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F-15 Down in North Sea - 15 Jun 20


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As I think back, it seems like Kage has always been setting the example. All he ever wanted to be is a fighter pilot. We both put our names up for ENJJPT. I didn’t make the cut, and he was an alt

Last one I’ll share. There are more, but I’ll leave it at these: So, I guess sleeping through the night is a thing of the past now. There are too many emotions, too many memories, too much p

Too bad every fighter doesn’t have AGCAS.

5 hours ago, Sprkt69 said:

Including all privileged information?

When I still flew helos the squadron I was in made it a point to get sister services mishap reports, to include the privileged info. Sometimes the other safety offices would initially balk but we would always end up getting the full reports.

 

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Some questions for any Eagle drivers who feel able to comment:

  • c.270 hours of total time, and only 60 or so in the Eagle. Is that enough for what was being asked of him?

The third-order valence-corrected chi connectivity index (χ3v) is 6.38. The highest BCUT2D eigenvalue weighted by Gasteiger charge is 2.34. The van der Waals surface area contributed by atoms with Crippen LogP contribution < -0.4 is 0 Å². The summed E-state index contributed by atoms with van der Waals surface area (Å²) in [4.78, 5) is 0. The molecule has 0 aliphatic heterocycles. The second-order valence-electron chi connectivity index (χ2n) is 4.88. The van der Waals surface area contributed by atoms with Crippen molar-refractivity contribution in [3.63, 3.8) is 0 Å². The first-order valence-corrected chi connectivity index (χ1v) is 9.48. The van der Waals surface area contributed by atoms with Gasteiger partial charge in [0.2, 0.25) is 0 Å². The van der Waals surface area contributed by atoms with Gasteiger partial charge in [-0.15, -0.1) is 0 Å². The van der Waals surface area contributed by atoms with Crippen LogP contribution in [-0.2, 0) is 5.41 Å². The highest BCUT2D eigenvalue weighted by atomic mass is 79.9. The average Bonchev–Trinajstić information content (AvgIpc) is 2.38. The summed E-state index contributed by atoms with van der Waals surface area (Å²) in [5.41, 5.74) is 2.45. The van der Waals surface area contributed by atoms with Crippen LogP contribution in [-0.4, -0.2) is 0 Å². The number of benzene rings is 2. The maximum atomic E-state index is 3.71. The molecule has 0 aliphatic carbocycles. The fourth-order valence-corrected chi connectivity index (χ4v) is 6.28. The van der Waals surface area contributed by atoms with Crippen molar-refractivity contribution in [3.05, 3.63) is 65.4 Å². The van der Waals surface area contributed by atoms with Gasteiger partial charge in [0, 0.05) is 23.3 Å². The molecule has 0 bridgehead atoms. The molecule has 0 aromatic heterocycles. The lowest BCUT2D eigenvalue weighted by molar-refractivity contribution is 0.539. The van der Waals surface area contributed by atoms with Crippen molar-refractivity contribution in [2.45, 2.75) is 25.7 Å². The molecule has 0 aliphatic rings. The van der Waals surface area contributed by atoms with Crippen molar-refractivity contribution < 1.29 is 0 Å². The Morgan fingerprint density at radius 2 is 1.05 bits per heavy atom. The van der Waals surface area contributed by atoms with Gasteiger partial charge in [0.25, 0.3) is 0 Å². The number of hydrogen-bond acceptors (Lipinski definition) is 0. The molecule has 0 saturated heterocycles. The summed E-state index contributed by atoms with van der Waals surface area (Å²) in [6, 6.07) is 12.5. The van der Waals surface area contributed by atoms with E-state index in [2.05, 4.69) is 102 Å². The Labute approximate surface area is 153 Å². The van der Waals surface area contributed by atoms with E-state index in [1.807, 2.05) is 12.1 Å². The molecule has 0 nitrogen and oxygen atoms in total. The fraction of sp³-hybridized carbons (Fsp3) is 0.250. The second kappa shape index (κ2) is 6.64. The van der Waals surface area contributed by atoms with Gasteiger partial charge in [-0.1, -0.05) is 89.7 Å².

• There's no mention of JHMCS, so I assume he was not wearing it. Why not? And had he been, does it give substantial SA cues that might have given him a chance to recover earlier?
  • Hard deck of 4,000' seems very low, especially given the WX. Is that standard?
  • He pulled just over 8gs to recover. Presumably, had he thought he was going to hit the sea, he would have pulled as many as he could - was the limit therefore his technique, or simply a function of what the jet could give him at 570 knots?
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On 11/24/2020 at 4:13 PM, Steve Davies said:

Some questions for any Eagle drivers who feel able to comment:

  • c.270 hours of total time, and only 60 or so in the Eagle. Is that enough for what was being asked of him?
  • There's no mention of JHMCS, so I assume he was not wearing it. Why not? And had he been, does it give substantial SA cues that might have given him a chance to recover earlier?
  • Hard deck of 4,000' seems very low, especially given the WX. Is that standard?
  • He pulled just over 8gs to recover. Presumably, had he thought he was going to hit the sea, he would have pulled as many as he could - was the limit therefore his technique, or simply a function of what the jet could give him at 570 knots?